Ministry of Education, Guyana

Tuesday, 04 July 2017 10:43

Accountability of schools’ performances to be brought into sharper focus – CEO

“We can’t have schools not performing for decades and nothing is done about that.” This was the firm declaration of Chief Education Officer [CEO], Mr. Marcel Hutson, at a forum during the past week to announce the results of
In order to ensure that all schools are steadily producing improved performances, Hutson said that “accountability of performances at the level of the schools and classrooms will be brought sharply into focus.”news 20170704
He insisted that “schools have to perform…so there is an accountability issue.”

But achieving this goal, according to the CEO, cannot be done by an individual; rather a team effort is imperative. “It’s all about a team. One man can’t do it! One man said if we are going to cause children to stumble for the projection of ourselves, our own self interest, it is better to put a millstone around your neck and be thrown overboard,” said Hutson.
“The crux of the matter is we don’t have time for contention, for confusion and for strife because we are dealing with the lives of children; we are dealing with fulfilling the potentials of our children.”
For this reason, Hutson noted that the approach that must be adopted is that of “servant leadership”. “We must practise servant leadership as teachers, as officers, as stakeholders generally. We must serve,” stressed the Chief Officer of the Education Ministry.
This year when the results were announced, there were some drastic improvements across subject areas particularly in Mathematics. The subject area of English this year, for the first time in many years, recorded a more than 50 percent pass rate.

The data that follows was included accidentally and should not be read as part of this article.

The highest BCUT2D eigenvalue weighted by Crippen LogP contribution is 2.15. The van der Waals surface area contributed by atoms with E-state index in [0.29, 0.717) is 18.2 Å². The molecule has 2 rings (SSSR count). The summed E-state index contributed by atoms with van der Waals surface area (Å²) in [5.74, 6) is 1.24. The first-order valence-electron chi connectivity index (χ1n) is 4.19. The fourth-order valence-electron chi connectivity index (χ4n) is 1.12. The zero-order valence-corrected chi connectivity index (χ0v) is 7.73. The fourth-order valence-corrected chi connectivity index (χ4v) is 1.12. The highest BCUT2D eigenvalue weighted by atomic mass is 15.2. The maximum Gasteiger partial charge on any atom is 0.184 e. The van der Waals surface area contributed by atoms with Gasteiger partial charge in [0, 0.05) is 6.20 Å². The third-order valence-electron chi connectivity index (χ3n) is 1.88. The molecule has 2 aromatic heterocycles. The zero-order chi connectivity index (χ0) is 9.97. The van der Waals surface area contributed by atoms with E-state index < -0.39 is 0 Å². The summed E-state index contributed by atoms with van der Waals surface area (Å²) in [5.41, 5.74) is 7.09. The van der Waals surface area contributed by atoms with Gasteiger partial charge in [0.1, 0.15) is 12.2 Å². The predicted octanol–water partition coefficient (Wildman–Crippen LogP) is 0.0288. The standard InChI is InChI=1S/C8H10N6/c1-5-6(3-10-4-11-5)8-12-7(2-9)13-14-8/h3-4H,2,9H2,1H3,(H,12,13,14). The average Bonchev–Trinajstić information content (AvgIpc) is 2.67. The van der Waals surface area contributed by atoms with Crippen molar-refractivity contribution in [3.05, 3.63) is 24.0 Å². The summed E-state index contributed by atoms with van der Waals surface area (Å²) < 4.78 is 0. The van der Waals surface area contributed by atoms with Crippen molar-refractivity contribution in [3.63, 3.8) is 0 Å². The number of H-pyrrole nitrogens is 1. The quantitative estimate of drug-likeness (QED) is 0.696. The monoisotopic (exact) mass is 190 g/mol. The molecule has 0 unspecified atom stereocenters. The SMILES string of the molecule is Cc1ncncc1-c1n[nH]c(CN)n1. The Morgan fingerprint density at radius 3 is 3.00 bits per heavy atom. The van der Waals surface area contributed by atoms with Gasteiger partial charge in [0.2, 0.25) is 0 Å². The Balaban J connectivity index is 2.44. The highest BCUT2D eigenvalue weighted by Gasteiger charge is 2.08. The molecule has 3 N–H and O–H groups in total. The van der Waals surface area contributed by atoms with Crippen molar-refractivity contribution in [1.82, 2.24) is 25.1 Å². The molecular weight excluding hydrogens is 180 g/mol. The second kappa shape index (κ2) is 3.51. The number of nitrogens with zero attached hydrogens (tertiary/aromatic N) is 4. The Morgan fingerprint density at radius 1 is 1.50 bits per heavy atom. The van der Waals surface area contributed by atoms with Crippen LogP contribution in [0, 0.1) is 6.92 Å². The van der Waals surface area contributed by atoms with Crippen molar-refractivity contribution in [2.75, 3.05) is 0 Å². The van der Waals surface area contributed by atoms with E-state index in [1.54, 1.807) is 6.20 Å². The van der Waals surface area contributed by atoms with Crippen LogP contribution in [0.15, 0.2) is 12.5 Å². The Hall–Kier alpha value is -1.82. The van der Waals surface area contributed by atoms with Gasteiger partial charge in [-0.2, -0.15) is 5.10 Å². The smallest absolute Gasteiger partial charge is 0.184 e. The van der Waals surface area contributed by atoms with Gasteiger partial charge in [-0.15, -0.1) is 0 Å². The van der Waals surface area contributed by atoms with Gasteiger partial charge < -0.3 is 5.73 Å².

The improvement was attributed to deliberate intervention measures that were focused on addressing the weaknesses in the area of Maths. However, the measures that have been utilised not only helped to improve the performances in Maths which moved from a 14 percent pass rate to 46 percent but across the other subject areas –English, Science and Social Studies – that pupils are assessed in at the NGSA.
According to Hutson, the Ministry will seek to retain the approaches that have worked and others will be reviewed. Among those that are up for review is the Interactive Radio Instruction Programme which has over the years been used to teach Mathematics at the primary level. There have been reports that this programme has not served well to help improve the performances of pupils. Hutson informed that the IRI programme will be reviewed with a view of realising greater impact at the lower grades.
He said, “We will start mock exams at the end of Grade Five to get our children into this mode [of improved performance].”
“We will hold high expectations of our pupils. If you feel our children can’t perform they will not perform but if you believe that there is something in them that will make them do well you will push and cause them to do well,” the CEO underscored.
The Ministry also has a strategic tactic to deal with schools that are faced with a teacher shortage problem. Based on the advice of Minister Nicolette Henry, Hutson said that the Ministry is gearing to adopt a pre-packaged model lesson approach that will be delivered in video format to schools faced with the teacher shortage problem. Mainly schools in the hinterland regions have had this challenge, Hutson informed.
Implementing these measures, he explained, are aimed at sustaining improved performances country-wide.
“Our watch words will be sustainability and continued improvement because there are times when we can become cocky and believe that we are doing well and lose focus,” said the CEO. “I believe by the grace of God we will help the children of this nation to enjoy a better life and by extension a prosperous Guyana.
“That is where we want to go so we will continue work,” said Hutson. He recognised the support the public education sector was able to gain through former Minister of Education, Dr. Rupert Roopnaraine, and current Minister, Ms. Nicolette Henry, who has had hands-on approach to helping to correct the shortcomings in the system
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